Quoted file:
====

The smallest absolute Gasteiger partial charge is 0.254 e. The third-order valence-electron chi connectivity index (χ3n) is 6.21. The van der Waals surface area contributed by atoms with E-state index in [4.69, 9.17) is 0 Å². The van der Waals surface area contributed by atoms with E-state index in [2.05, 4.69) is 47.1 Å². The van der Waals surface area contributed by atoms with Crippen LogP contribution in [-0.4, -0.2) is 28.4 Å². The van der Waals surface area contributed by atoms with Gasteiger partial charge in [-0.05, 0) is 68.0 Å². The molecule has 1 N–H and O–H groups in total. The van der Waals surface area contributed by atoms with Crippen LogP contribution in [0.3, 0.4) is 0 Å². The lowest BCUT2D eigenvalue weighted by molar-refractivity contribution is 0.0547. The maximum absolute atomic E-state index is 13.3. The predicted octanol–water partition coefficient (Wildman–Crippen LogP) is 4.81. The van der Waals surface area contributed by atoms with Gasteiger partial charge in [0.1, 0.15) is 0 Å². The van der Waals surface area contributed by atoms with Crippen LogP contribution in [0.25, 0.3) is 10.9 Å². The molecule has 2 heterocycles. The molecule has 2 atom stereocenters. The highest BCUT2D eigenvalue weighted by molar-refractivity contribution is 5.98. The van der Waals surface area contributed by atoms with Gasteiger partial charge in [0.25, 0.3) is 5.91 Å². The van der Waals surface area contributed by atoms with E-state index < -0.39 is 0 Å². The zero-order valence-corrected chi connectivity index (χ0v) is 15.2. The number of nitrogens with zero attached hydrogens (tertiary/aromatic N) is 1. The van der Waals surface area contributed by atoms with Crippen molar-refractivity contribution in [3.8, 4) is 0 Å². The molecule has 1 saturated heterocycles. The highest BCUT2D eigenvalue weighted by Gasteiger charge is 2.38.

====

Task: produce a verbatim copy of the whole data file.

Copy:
The smallest absolute Gasteiger partial charge is 0.254 e. The third-order valence-electron chi connectivity index (χ3n) is 6.21. The van der Waals surface area contributed by atoms with E-state index in [4.69, 9.17) is 0 Å². The van der Waals surface area contributed by atoms with E-state index in [2.05, 4.69) is 47.1 Å². The van der Waals surface area contributed by atoms with Crippen LogP contribution in [-0.4, -0.2) is 28.4 Å². The van der Waals surface area contributed by atoms with Gasteiger partial charge in [-0.05, 0) is 68.0 Å². The molecule has 1 N–H and O–H groups in total. The van der Waals surface area contributed by atoms with Crippen LogP contribution in [0.3, 0.4) is 0 Å². The lowest BCUT2D eigenvalue weighted by molar-refractivity contribution is 0.0547. The maximum absolute atomic E-state index is 13.3. The predicted octanol–water partition coefficient (Wildman–Crippen LogP) is 4.81. The van der Waals surface area contributed by atoms with Gasteiger partial charge in [0.1, 0.15) is 0 Å². The van der Waals surface area contributed by atoms with Crippen LogP contribution in [0.25, 0.3) is 10.9 Å². The molecule has 2 heterocycles. The molecule has 2 atom stereocenters. The highest BCUT2D eigenvalue weighted by molar-refractivity contribution is 5.98. The van der Waals surface area contributed by atoms with Gasteiger partial charge in [0.25, 0.3) is 5.91 Å². The van der Waals surface area contributed by atoms with E-state index < -0.39 is 0 Å². The zero-order valence-corrected chi connectivity index (χ0v) is 15.2. The number of nitrogens with zero attached hydrogens (tertiary/aromatic N) is 1. The van der Waals surface area contributed by atoms with Crippen molar-refractivity contribution in [3.8, 4) is 0 Å². The molecule has 1 saturated heterocycles. The highest BCUT2D eigenvalue weighted by Gasteiger charge is 2.38.